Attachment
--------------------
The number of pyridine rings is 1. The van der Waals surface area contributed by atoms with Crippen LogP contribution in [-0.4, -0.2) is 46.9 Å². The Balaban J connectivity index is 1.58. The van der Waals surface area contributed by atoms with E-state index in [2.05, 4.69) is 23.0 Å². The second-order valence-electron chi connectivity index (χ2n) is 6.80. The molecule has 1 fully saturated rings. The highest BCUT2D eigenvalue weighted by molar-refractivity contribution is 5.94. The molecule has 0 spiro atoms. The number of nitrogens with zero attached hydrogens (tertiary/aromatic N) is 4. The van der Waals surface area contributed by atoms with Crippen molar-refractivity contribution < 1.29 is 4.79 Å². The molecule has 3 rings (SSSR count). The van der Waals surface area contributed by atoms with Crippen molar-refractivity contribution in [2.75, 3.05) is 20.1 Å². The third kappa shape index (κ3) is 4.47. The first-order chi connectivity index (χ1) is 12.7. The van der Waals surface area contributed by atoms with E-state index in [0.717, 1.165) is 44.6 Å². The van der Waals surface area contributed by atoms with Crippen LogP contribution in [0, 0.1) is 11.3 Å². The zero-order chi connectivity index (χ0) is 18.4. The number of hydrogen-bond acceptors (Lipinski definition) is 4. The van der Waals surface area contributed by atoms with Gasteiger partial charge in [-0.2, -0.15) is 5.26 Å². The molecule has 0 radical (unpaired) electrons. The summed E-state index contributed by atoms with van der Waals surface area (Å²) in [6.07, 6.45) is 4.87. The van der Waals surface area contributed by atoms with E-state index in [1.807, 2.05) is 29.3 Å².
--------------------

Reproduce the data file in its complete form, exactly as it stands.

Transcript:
The number of pyridine rings is 1. The van der Waals surface area contributed by atoms with Crippen LogP contribution in [-0.4, -0.2) is 46.9 Å². The Balaban J connectivity index is 1.58. The van der Waals surface area contributed by atoms with E-state index in [2.05, 4.69) is 23.0 Å². The second-order valence-electron chi connectivity index (χ2n) is 6.80. The molecule has 1 fully saturated rings. The highest BCUT2D eigenvalue weighted by molar-refractivity contribution is 5.94. The molecule has 0 spiro atoms. The number of nitrogens with zero attached hydrogens (tertiary/aromatic N) is 4. The van der Waals surface area contributed by atoms with Crippen molar-refractivity contribution < 1.29 is 4.79 Å². The molecule has 3 rings (SSSR count). The van der Waals surface area contributed by atoms with Crippen molar-refractivity contribution in [2.75, 3.05) is 20.1 Å². The third kappa shape index (κ3) is 4.47. The first-order chi connectivity index (χ1) is 12.7. The van der Waals surface area contributed by atoms with E-state index in [0.717, 1.165) is 44.6 Å². The van der Waals surface area contributed by atoms with Crippen LogP contribution in [0, 0.1) is 11.3 Å². The zero-order chi connectivity index (χ0) is 18.4. The number of hydrogen-bond acceptors (Lipinski definition) is 4. The van der Waals surface area contributed by atoms with Gasteiger partial charge in [-0.2, -0.15) is 5.26 Å². The molecule has 0 radical (unpaired) electrons. The summed E-state index contributed by atoms with van der Waals surface area (Å²) in [6.07, 6.45) is 4.87. The van der Waals surface area contributed by atoms with E-state index in [1.807, 2.05) is 29.3 Å².